Early stage VC financing strong in '06

A year-end analysis by Dow Jones VentureOne and Ernst & Young found that a total of $1.44 billion was invested in Israeli companies last year.

By LAURA RHEINHEIMER
January 23, 2007 11:23
2 minute read.

Venture capital activity in 2006 showed robust growth with specific strength evident in early stage financings two reports released Monday confirmed. A year-end analysis by Dow Jones VentureOne and Ernst & Young found that a total of $1.44 billion was invested in Israeli companies last year, 13 percent above 2005 levels, while another report by the Israel Venture Capital Research Center put the numbers even higher at $1.62b. A study released last week by PriceWaterhouseCoopers LLP placed total capital raised in 2006 from private sources at $1.2b. A spokesperson for the IVC cited "different methodologies" to account for the discrepancies in the numbers. "The expanding opportunities for venture-backed companies to achieve liquidity through an initial public offering, merger or acquisition are having an impact," said Gil Forer, global director of the Ernst & Young Venture Capital Advisory Group. "It was a relatively strong year for these transactions with investors recognizing the need to support their companies for as long as six years before they can achieve a successful exit." Figures indicated in the DJ-EY report were five-year highs, with the study saying one indicator was strong merger and acquisition activity for venture-backed companies both in Israel and the US. The fourth quarter saw a boom in investments; Israeli start-ups raised $412 million in 57 deals during the period, up 34% from the same period of 2005, according to the DJ-EY report, including a $26m. investment for the Jerusalem-based software company Double Fusion. Investments in the information technology industry in Israel drove the growth in 2006, the DJ-EY report indicated, with total investments just over $1b. Israeli software companies raised significant amounts of capital - also at five-year peaks, reaching $519m. through 79 deals for the year. Meanwhile, the information services industry, such as many Web 2.0 companies, with a total of 12 deals and $52m. invested, also came in at a five-year high, the report said. Health care activity rounded out the year with 49 deals and $330m. invested in Israeli companies, the DJ-EY report said. One of the largest was a $44m. later stage investment in Chiasma, a drug delivery development company in Netanya. Nevertheless, it was early stage financings, which showed big gains in the year, with seed-and first-round deals making up 30% of the deal flow in Israel in 2006, up from 27% in 2005. Later stage deals comprised 35% of the deal flow allocation locally in 2006, according to the DJ-EY study, which also indicated that the average financing round remained the same as the previous year at $5m., whereas the IVC report put the average at $4.5m. The IVC report said Israeli venture capitalists contributed $651m. in domestic hi-tech firms, which accounts for 40% of the total global amount invested, according to their study. That amount remained about the same as last year, but the percentage of the total fell from previous years because of increased foreign investment in Israeli companies, the study showed. By sector, the IVC report showed communications, life sciences and software with the biggest percentages of capital raised. In 2007, analysts predict investments in Israeli start-ups will continue to show growth. "Foreign participation in investments in Israeli companies increased in 2006 since Israeli hi-tech is regarded as a material part of the global technology sector, prominent even against the growing activity in China and India," said Zeev Holtzman, chairman of IVC Research Center and Giza Venture Capital. "We therefore expect foreign investment in 2007 to remain similarly high."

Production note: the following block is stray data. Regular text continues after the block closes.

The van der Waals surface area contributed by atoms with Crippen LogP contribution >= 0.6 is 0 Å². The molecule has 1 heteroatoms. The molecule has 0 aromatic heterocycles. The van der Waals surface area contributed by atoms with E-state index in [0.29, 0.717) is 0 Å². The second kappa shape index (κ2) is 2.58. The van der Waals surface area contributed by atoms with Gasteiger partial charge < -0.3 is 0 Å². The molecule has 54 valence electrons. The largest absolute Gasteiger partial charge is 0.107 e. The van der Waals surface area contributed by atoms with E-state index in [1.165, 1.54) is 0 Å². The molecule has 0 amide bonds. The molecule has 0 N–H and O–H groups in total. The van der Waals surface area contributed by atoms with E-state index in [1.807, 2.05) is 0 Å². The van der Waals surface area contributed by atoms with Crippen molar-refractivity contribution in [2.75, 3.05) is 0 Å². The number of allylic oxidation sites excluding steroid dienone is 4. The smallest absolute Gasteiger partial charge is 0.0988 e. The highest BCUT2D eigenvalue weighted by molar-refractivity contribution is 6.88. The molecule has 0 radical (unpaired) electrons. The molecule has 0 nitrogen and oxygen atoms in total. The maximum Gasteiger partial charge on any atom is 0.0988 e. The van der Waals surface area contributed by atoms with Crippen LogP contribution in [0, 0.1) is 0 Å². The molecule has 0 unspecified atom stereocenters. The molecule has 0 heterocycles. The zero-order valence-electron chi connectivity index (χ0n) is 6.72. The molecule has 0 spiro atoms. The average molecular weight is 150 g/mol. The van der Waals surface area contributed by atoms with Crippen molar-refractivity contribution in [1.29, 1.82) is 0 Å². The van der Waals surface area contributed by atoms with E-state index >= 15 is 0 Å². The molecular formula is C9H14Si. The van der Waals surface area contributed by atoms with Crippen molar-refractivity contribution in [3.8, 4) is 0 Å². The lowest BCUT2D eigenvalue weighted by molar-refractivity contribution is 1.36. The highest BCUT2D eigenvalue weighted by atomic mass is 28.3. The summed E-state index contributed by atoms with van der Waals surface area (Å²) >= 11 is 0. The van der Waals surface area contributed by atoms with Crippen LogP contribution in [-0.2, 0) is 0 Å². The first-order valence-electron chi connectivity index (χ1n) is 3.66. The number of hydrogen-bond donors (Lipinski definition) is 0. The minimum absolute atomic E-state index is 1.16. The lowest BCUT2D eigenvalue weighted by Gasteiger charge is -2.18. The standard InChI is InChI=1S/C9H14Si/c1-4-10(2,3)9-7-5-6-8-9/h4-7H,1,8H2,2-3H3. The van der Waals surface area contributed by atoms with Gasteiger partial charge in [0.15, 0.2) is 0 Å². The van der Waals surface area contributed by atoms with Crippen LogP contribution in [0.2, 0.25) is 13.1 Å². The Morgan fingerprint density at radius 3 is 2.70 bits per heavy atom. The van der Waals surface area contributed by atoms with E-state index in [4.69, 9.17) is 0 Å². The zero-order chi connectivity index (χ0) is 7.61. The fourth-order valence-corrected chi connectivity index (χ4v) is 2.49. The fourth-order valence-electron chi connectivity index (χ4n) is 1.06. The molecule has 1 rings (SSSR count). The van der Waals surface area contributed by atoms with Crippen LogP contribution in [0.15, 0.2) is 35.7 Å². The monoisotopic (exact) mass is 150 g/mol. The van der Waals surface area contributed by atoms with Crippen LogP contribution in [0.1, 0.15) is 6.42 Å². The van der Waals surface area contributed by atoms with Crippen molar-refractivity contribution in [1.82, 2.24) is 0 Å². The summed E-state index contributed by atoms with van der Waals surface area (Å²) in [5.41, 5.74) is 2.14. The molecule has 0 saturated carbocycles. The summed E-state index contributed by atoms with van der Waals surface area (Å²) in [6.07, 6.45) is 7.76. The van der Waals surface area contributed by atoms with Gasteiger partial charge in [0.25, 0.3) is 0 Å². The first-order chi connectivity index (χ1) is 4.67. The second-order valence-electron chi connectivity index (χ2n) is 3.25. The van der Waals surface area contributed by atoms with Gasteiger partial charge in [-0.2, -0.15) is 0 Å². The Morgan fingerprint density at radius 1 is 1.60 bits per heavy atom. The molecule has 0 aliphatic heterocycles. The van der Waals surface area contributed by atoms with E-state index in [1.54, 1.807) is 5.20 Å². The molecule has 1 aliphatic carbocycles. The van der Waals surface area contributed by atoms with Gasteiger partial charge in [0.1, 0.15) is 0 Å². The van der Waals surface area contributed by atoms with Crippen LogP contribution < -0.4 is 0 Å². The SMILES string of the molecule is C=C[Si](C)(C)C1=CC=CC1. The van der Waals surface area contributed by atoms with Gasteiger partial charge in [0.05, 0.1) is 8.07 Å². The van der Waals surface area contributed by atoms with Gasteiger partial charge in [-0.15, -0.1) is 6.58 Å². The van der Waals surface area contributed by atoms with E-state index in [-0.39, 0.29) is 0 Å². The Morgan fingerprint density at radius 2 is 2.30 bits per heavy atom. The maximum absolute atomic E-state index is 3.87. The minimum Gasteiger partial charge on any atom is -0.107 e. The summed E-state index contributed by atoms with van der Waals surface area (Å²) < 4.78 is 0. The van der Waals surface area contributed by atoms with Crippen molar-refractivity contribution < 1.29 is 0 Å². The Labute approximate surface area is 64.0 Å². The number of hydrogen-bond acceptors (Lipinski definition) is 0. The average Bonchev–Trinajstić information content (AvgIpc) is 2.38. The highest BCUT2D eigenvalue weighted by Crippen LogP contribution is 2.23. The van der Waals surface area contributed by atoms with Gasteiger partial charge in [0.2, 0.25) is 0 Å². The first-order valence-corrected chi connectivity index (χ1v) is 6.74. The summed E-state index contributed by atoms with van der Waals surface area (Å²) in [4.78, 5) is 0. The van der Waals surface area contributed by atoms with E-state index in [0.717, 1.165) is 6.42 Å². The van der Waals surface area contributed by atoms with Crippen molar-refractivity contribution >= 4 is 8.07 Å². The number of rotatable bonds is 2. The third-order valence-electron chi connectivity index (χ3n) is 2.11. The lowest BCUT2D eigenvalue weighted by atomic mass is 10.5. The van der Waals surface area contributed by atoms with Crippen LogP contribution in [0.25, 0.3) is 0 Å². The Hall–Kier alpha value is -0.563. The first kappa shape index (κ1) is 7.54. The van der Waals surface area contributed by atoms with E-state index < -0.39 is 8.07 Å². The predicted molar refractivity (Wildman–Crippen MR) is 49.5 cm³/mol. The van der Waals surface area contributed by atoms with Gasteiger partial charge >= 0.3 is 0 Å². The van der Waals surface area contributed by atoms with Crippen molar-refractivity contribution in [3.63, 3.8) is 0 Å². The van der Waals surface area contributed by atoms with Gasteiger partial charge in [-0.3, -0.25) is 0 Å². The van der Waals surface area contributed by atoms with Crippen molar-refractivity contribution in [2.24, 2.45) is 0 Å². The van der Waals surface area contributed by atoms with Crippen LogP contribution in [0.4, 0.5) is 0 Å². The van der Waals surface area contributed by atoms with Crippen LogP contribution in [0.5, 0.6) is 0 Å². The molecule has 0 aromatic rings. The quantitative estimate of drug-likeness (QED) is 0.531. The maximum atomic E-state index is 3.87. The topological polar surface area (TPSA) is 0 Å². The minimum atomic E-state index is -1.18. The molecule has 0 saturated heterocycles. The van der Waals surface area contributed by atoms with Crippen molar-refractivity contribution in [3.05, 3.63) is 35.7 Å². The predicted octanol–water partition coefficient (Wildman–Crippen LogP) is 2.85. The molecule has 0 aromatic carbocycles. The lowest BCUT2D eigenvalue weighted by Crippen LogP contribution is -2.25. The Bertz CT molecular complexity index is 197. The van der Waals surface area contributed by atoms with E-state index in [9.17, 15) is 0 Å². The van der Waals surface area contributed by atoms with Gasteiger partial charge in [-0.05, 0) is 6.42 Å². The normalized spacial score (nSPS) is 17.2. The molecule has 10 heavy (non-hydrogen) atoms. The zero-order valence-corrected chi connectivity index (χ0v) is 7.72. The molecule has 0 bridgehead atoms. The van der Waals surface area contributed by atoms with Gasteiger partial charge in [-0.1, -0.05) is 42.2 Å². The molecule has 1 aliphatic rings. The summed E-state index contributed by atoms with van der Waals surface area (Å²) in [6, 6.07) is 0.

Related Content

The Teva Pharmaceutical Industries
April 30, 2015
Teva doubles down on Mylan, despite rejection

By GLOBES, NIV ELIS